2) Having a plan takes the guesswork out of what to do and where to turn in moments of crisis. From a mindfulness point of view, it helps you respond instead of react to the situation at hand. When you have a plan in place, you’ll feel more in control of your circumstances and life won’t feel quite as chaotic. (It also makes it easier to ask for help from those you share your plan with.
3) A Self-Care Plan helps you stay the course. You’ll find it far easier to stick to your personal care strategy and avoid falling into the trap of making excuses. Having a plan helps you establish a routine, ensuring that you and your self-care partners don’t wind up in isolation, but rather check in with each other, hold each other accountable, and share the responsibility to support one another.
How to Create A Self-Care Plan
Your Self-Care Plan is a road map that you can carry in your back pocket. It’s there to help you walk your talk as well as help you find your way back to equilibrium by providing a clearly defined route back home if you find yourself on off-track.
Creating and following a plan helps you balance your mental, physical, and emotional needs while reminding you of the important people in your support system and the self-care goals you wish to accomplish.
How do you begin creating a Self-Care Plan?
1) First, create an activity list organized around different parts of your life: I’ve found that the easiest way to start is by breaking up this daunting task into several categories, for example:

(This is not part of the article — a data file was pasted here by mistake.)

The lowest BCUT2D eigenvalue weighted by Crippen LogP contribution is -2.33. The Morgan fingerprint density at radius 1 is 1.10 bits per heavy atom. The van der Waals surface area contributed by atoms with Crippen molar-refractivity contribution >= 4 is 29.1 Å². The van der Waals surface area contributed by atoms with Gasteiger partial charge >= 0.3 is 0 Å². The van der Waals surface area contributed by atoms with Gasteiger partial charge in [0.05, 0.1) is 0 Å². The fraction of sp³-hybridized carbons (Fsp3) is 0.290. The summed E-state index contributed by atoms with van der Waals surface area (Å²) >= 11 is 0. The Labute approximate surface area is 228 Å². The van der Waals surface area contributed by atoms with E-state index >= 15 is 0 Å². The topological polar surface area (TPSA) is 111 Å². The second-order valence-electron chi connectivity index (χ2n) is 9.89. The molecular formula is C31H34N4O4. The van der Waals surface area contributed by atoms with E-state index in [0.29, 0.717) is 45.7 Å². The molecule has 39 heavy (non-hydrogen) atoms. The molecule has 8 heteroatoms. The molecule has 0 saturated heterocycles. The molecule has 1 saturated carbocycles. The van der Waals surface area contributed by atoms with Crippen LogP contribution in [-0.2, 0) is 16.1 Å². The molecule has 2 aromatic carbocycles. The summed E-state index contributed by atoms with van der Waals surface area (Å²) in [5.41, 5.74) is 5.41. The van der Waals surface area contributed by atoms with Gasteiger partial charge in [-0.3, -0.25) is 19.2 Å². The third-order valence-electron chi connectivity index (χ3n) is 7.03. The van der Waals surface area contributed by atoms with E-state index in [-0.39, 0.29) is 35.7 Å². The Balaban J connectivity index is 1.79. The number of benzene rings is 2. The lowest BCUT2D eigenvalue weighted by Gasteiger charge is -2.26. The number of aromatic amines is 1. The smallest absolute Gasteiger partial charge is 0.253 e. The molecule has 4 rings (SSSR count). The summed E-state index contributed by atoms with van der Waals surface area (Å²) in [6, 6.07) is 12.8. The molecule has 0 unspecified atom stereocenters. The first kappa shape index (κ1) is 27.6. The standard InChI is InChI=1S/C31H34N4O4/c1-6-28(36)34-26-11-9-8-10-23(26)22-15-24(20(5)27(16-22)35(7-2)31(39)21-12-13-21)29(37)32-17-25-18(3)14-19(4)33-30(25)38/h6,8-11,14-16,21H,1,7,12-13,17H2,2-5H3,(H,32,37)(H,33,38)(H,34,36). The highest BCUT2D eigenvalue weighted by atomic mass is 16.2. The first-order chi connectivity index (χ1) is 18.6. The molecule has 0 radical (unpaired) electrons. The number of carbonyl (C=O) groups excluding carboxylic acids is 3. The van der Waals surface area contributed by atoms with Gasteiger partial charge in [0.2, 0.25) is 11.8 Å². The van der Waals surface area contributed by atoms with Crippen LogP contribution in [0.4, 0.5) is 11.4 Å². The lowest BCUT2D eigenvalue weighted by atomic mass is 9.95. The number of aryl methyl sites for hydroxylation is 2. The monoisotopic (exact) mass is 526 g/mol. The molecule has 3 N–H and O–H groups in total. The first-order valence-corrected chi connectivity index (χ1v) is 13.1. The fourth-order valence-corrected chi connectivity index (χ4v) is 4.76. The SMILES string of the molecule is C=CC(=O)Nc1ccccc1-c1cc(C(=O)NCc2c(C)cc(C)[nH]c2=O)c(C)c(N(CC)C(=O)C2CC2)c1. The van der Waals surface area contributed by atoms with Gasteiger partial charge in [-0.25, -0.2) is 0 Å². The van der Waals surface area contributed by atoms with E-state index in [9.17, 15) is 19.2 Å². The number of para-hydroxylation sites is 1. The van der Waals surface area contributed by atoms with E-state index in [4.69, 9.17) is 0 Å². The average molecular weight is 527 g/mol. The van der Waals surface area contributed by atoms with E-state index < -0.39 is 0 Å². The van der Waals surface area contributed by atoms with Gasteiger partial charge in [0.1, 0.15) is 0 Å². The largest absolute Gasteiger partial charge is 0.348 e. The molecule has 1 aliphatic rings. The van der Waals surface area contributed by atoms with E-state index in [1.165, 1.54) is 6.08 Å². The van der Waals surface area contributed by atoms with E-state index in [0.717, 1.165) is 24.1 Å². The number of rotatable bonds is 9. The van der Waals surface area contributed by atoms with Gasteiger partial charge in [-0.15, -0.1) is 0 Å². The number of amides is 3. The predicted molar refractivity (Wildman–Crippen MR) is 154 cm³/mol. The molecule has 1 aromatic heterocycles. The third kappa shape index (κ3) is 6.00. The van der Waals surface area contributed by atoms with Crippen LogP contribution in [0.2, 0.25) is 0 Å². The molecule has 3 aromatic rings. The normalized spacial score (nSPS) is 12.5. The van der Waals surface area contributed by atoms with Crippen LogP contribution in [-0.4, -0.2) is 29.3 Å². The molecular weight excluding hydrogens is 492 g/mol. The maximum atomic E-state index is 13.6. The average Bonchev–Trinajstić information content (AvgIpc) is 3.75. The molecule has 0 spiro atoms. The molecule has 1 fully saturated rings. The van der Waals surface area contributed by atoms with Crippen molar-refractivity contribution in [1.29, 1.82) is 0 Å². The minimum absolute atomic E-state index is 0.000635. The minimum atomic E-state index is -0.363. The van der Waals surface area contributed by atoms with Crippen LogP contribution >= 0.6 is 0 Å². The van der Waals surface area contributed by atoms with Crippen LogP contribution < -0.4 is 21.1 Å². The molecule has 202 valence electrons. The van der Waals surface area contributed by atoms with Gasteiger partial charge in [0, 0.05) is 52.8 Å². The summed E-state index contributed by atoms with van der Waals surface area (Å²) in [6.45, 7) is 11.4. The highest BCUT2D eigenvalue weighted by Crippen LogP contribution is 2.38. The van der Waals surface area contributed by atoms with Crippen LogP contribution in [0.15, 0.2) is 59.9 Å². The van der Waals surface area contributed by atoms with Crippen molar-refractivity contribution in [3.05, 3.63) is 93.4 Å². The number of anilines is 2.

Some examples we’ve discussed over the past weeks include spending time with friends, eating healthy, being active, mindfulness meditation, and finding the confidence to create healthy boundaries (here’s a template). Have fun, be creative, and most impprtatnly, be real with yourself about what works for you and what doesn’t.
2) Second, note any barriers that may be in your way and how to shift them. As you write down each activity, ask yourself what barriers might get in the way of you being able to accomplish it. Then, try to strategize ways that you might be able to shift these barriers (FYI, this works even better when you do so with a friend, partnerm or community!). If you find that you can’t shift the barriers, feel free to adjust the activities. Your Self-Care Plan is NOT written in stone! It’s meant to be a living, breathing guide that adapts as your life circumstances and demands change.
3) Third, share your plan with your closest friends. Don’t forget to rely on your network of self-care buddies, your community of care. Share a copy of your Self-Care Plan with them and ask them to hold you accountable. Encourage them to create their own Plan and share it with you so you can do the same for them.
Example Self Care Plan
Category: Emotional Life
1) Develop friendships that are supportive
2) Write down three good things that you do each day
3) Do something that brings you joy (Go to the movies, sit in a café, hit the beach, or set off a hike)
4) Regularly meet with your social group/community of care
1. Your friendships are not equal in “give and take.” Shift it: define expectations with your closest friends. Don’t assume your friends know what you need from them.
2. You’re in the habit of negative self-talk. Shift it: every time you catch yourself saying something negative to yourself say the exact opposite to yourself.
3. Don’t have a babysitter or the ability to get away for the evening. Shift it: Activate your self-care community
4) My friends or self-care network don’t have time to meet. Shift it: Set up a meet-up in advance and regularly. Create a monthly calendar.
Make it Visual
I always suggest that, if possible, you make your Self-Care Plan visual. Think of it as your very own personal self-care infographic:
1) Start by jotting down a list of keywords or phrases from the activities list you created—choose whichever words resonate with you the most.